Near Dark

near-darkNear Dark is a vampire Western.  The first hour shows a farmhand’s seduction by, and ‘nitiation into, a roving, nocturnal gang of sh*t-kickers who happen to be bloodsuckers.  In the movie’s last third he escapes from the group. Full of gore and fiery explosions, the movie succeeds as an atmospheric mash-up, but it leaves you feeling a bit cheated.

Effective horror films plunge you into darkness and keep you there.  Just because they end satisfactorily does not necessarily mean the evil you see is contained.  Near Dark is modern.  It dispenses with almost all the old-fashioned trappings of vampire lore.  You don’t see capes, castles, or coffins.  You don’t see counts, countesses, crucifixes, or cloves of garlic.  No sex, either.  The romanticism is gone.  Here, vampirism as rich metaphor is de-fanged.  The monstrosity of the bloodsucker’s death-life is all you get.  Where Near Dark begins to stumble is in its treatment of the farmhand, Caleb (Adrian Pasdar).  We like him, but his transformation into (and from being) a vampire doesn’t really change him.

Caleb is much too sweet.  He stays that way after he falls in with the pitiless, surrogate family of vamps (memorably played by Lance Henriksen, Jenette Goldstein, Bill Paxton, Jenny Wright, and Joshua Miller).  Once bitten, he remains averse to feeding off innocent people.  He also stays true to the girl who turned him.  (They couple when he sucks her wrist.)  Basically, he never lets himself become a vampire-by-definition (i.e., a creature of the night who dispassionately kills in order to survive); and he gets off the hook easily (SPOILER: his dad gives him a blood transfusion, which is dumb because the blood would be food, not an antidote).  Throughout the movie–which de-romanticizes the vampire (as much as any film I’ve seen)–Caleb is virtually incorruptible.  That is the film’s first big flaw.

The second big fail is the last act.  (Skip this paragraph if you wish to ignore further SPOILERS.)  After Caleb saves the vampires in a shootout and finds his real family again, the vampires get back at him for…what?  Leaving them?  Knowing who they are?  Reunited with Caleb, his real family doesn’t care to sic the authorities on the vampires, much less hunt them down on their own.  Still, the movie plants a false motive for Caleb to have a showdown with the vampires:  They kidnap his younger sister (one of the boy vamps wants her as his eternal companion), but spare Caleb and his dad.  From this plot point on, Near Dark undermines itself.  By baiting Caleb and being generally careless, the vampires pose a harmless threat.  They take chances that feel out of character for them.  As night-runners who’ve been night-running for YEARS, always careful to avoid sunlight and detection, they wouldn’t put themselves in jeopardy the way they do in the last act.  But Near Dark makes good triumph over evil, anyway.  It’s a convenient finish.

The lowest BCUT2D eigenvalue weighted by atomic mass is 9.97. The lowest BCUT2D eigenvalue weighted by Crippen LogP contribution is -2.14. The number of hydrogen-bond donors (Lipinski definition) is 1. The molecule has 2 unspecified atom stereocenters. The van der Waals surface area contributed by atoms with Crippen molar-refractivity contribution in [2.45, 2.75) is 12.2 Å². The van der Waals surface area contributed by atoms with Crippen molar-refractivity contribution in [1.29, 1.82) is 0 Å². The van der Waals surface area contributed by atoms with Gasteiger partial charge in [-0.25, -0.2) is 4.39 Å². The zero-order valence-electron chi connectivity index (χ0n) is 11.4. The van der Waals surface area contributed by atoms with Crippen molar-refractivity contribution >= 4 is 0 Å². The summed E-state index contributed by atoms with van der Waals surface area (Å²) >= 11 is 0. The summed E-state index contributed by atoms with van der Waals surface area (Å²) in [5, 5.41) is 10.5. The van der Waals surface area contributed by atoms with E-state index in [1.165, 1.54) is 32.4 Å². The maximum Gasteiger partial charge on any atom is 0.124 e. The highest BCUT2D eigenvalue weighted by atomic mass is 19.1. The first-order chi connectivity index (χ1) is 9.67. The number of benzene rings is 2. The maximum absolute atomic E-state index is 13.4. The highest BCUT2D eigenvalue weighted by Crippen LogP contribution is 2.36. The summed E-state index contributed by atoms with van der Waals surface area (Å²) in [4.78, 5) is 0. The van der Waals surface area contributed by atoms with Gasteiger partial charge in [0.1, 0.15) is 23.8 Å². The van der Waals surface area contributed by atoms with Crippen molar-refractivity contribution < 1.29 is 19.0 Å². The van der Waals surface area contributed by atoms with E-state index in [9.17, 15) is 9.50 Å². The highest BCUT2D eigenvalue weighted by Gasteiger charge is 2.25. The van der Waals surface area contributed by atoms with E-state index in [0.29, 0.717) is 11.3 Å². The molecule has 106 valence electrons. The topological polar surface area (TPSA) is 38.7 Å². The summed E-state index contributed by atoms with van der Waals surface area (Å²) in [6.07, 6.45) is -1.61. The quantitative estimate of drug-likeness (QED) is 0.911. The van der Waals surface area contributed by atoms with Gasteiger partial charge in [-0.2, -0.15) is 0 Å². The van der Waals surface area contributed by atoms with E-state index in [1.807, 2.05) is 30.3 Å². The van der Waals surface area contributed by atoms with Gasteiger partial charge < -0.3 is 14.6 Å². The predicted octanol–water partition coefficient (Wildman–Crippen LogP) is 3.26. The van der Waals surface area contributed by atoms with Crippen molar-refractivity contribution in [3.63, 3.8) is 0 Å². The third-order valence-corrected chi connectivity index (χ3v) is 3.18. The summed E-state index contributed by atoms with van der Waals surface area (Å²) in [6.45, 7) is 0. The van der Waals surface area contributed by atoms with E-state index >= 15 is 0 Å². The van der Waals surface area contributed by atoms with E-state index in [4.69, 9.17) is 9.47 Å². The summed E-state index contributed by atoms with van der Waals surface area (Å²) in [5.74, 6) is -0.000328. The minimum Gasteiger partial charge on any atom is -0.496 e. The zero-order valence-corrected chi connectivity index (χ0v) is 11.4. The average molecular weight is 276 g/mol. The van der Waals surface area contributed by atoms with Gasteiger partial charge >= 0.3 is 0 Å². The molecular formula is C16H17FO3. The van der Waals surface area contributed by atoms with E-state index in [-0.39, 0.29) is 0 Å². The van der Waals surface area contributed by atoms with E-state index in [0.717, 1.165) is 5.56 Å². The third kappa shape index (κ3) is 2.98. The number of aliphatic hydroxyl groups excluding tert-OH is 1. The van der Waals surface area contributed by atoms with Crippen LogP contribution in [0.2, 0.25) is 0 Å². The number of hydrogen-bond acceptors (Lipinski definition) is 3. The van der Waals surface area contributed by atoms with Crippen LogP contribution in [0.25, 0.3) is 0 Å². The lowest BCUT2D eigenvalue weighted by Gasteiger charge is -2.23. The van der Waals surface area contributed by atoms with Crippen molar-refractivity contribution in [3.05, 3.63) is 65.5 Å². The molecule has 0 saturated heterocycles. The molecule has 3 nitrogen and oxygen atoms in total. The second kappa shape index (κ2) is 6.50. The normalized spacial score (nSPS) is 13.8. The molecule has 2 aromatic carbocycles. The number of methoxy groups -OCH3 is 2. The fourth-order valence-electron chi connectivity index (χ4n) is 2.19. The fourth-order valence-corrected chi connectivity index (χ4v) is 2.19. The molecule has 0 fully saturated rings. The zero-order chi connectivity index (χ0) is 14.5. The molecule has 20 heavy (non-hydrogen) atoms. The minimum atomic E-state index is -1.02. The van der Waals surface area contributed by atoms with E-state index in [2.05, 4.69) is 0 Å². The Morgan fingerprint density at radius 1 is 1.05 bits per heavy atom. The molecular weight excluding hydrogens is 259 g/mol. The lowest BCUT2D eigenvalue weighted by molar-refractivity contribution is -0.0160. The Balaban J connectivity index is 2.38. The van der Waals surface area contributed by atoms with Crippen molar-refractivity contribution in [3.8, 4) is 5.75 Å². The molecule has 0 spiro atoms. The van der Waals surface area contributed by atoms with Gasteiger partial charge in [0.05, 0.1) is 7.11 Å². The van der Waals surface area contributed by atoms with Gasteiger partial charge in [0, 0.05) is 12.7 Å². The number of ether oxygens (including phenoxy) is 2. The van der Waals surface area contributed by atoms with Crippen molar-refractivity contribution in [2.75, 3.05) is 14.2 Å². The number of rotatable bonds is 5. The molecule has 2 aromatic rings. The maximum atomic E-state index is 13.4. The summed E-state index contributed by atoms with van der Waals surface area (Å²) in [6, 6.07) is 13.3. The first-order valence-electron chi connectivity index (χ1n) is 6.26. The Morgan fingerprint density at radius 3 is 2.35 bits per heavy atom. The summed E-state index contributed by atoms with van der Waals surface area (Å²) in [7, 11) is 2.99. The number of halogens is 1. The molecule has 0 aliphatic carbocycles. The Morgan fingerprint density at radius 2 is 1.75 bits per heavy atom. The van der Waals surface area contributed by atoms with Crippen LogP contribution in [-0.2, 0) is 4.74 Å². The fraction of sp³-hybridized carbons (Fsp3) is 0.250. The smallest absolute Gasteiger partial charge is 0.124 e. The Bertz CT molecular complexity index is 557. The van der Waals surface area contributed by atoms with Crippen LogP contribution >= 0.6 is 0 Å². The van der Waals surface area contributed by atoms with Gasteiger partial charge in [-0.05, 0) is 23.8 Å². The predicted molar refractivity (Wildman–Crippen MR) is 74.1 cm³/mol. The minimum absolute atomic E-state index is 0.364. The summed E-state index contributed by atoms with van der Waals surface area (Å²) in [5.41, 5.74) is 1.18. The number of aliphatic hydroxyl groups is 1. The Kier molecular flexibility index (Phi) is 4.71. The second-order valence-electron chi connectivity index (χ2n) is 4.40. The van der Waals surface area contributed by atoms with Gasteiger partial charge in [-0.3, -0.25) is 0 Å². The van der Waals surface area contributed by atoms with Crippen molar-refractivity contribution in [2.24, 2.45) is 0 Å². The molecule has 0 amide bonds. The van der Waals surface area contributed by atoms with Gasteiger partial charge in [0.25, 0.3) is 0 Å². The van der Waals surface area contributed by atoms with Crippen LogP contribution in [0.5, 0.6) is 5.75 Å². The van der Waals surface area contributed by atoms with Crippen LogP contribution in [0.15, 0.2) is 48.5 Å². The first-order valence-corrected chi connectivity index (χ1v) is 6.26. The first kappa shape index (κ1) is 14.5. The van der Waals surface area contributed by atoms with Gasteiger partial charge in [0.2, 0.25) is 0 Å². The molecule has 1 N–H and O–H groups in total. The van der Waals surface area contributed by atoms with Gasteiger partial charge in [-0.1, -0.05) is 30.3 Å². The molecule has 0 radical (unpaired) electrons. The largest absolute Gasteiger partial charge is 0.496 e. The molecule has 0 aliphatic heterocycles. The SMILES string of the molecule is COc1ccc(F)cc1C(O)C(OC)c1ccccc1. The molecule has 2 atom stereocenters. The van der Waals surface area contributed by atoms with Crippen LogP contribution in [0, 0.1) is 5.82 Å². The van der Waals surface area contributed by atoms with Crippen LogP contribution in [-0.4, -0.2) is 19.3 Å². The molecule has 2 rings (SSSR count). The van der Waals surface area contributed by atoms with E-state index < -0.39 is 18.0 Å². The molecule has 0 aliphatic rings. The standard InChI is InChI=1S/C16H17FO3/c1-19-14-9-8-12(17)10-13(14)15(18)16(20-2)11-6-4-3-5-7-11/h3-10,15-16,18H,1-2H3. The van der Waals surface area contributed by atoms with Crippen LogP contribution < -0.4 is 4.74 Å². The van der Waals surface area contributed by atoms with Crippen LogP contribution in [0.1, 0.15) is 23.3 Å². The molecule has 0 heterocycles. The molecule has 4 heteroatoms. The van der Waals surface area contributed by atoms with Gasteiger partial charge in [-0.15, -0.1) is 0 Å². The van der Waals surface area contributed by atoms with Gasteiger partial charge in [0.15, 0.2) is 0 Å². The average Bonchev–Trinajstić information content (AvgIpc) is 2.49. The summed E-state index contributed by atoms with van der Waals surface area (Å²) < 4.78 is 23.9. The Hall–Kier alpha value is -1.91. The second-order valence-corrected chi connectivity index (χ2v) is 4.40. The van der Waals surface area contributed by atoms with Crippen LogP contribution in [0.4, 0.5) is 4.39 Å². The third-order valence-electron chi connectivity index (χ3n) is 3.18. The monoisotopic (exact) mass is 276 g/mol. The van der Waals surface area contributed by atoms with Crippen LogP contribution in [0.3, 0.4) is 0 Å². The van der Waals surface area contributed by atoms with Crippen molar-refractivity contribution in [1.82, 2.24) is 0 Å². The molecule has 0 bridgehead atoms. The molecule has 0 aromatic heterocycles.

If you have not seen Near Dark, you should.  The makeup is wonderful.  Even if it’s not particularly fun or thrilling, Tangerine Dream’s electronic score is appropriately moody.  Adam Greenberg’s cinematography and Stephen (son of Robert) Altman’s set designs create a stark Edward Hopper vibe.  You believe you’re in the wasteland of the American Midwest:  The wide open plains that dim into the horizon are sometimes bombed with light, and by night the squat roadside establishments and small main streets cluster with shadow.  The scene in the bar is a small masterpiece of tension, Kathryn Bigelow’s best bit of directing to date.  All these elements make the movie something.  What that something is, is…not a classic (the storytelling flags), but a cross-genre exercise that scholars of horror should check out.


One thought on “Near Dark

Leave a Reply

Fill in your details below or click an icon to log in: Logo

You are commenting using your account. Log Out /  Change )

Google+ photo

You are commenting using your Google+ account. Log Out /  Change )

Twitter picture

You are commenting using your Twitter account. Log Out /  Change )

Facebook photo

You are commenting using your Facebook account. Log Out /  Change )


Connecting to %s